September 04, 2007

Economic illiteracy among biologists

A recent acquaintance of mine, who is an economist, told me on our first conversation that he and his fellow economists believed that biologists, or scientists in general, were complete economic illiterates with whom it was very difficult to have a reasonable talk. I have just stumbled upon an example that would confirm their opinion.

Science reports that CITES has allowed two one-off controlled sales of tusks from poaching seizures and from elephants that died of natural causes. A wildlife biologist who was a director of the Kenya Wildlife Service has this to say:
These two sales will put a huge amount of ivory into the Japanese market, igniting a high demand for ivory, which the legal market will be unable to sustain. That means more poaching.
Economic common sense tells us the opposite. The sales will make tusks cheaper. That means less poaching.


  1. To be fair, I'm under the vague impression that a fair number of economists are ecologically illiterate. I don't know from experience, not knowing too many economists, but I'm thinking specifically of E.O Wilson in The Future of Life, where he contrasts the diametrically opposing aims of economists and ecologists.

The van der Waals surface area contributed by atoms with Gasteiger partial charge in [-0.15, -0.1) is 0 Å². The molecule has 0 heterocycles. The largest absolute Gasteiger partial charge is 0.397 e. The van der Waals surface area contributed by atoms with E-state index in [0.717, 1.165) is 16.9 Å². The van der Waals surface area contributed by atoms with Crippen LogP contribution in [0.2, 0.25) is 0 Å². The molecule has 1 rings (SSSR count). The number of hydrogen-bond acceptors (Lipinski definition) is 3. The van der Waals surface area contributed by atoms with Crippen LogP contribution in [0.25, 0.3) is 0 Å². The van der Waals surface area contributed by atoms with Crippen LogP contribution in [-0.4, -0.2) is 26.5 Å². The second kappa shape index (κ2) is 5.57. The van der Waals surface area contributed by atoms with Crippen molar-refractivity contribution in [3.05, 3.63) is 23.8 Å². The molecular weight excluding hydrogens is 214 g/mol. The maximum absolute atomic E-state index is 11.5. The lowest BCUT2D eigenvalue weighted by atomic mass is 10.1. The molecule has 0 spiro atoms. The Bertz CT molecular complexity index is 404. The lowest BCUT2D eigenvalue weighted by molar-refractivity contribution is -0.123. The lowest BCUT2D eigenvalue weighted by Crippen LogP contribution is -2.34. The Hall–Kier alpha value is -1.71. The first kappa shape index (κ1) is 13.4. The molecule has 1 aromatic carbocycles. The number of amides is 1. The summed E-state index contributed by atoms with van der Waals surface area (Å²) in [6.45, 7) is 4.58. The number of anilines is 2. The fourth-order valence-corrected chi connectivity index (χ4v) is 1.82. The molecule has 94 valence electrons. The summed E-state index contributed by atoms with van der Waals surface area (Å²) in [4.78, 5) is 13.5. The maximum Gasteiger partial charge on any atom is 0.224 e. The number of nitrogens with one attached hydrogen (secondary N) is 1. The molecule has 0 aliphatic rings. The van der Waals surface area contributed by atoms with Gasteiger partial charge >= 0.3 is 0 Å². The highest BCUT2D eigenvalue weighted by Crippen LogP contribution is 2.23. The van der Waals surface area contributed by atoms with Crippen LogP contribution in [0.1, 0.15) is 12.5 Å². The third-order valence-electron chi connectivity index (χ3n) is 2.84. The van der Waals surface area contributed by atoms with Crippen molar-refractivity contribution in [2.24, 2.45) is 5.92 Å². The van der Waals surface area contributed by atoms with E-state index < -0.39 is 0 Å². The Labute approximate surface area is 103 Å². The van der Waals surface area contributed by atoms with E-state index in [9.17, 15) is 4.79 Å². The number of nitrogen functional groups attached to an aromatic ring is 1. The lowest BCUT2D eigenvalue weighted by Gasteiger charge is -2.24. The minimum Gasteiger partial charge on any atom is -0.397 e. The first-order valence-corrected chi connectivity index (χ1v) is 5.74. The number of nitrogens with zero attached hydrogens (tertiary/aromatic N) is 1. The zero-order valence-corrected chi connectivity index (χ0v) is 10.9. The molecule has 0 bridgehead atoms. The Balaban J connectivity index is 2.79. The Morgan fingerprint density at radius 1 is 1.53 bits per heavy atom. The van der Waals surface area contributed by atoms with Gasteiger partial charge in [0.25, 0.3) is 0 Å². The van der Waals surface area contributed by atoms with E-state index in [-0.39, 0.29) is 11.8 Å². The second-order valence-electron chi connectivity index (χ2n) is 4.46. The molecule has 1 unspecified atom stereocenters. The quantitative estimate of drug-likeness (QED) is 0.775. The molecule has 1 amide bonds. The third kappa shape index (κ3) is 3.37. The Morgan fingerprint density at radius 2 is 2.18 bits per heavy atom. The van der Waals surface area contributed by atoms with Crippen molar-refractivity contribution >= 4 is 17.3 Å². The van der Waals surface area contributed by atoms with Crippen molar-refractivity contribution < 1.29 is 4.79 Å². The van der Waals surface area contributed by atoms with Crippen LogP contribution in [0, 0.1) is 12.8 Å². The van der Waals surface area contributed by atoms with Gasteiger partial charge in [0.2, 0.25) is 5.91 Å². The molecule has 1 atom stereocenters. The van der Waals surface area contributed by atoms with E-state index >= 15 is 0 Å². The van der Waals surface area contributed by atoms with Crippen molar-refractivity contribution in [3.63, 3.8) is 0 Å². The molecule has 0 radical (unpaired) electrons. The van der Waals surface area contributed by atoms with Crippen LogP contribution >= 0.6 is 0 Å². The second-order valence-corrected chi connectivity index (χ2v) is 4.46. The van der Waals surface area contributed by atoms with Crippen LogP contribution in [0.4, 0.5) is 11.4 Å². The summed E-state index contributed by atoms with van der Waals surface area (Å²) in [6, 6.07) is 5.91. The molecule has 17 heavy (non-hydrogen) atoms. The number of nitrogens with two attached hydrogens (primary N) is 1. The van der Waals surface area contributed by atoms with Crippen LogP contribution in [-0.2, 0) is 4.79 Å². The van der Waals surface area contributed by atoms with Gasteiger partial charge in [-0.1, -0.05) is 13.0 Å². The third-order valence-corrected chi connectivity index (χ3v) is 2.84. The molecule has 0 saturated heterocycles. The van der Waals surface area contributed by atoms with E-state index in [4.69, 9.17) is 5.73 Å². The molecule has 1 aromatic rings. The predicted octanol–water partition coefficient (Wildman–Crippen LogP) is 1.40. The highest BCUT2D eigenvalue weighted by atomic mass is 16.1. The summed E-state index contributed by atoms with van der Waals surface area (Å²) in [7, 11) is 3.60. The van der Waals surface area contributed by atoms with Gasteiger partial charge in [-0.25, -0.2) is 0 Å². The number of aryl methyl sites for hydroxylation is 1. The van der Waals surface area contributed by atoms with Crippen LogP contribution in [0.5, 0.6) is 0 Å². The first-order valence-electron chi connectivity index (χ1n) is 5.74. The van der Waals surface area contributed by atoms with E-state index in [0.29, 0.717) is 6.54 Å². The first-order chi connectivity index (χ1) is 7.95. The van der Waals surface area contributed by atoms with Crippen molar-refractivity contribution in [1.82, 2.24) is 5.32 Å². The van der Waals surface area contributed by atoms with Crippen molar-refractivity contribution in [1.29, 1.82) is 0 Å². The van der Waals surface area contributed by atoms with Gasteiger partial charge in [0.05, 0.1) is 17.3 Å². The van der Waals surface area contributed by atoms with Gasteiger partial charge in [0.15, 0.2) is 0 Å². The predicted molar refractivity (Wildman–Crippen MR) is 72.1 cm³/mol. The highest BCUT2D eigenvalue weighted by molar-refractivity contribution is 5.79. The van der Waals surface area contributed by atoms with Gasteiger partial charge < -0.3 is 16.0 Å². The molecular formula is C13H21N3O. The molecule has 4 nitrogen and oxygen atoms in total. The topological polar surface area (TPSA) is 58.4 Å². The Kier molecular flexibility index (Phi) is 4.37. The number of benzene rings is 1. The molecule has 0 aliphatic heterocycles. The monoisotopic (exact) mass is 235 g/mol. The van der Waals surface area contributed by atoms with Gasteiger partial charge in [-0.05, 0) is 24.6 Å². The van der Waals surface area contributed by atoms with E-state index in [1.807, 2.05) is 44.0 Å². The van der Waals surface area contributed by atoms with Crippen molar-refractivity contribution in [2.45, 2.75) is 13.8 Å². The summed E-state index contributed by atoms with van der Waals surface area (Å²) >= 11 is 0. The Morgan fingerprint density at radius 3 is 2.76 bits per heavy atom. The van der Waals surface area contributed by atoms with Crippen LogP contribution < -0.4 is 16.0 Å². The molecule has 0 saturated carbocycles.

2. Thank you for your comment, Dan. You are quite right. Ecological economists come to mind. And Jeffrey Sachs. Cruel me!

  3. Marcelino, I disagree. Both poaching and price will increase. If a legal market for ivory is essentially allowed to exist due to dumping of black market goods and despite laws against poaching, then the sale of that ivory will only encourage more poaching. As poaching becomes more difficult, the eventual decreased quantity that arrives to market will demand a higher price. Though stress of the point is how the article states a "huge" amount of ivory will flood the market. There will likely never be enough to satisfy the demand generated by the legal sale.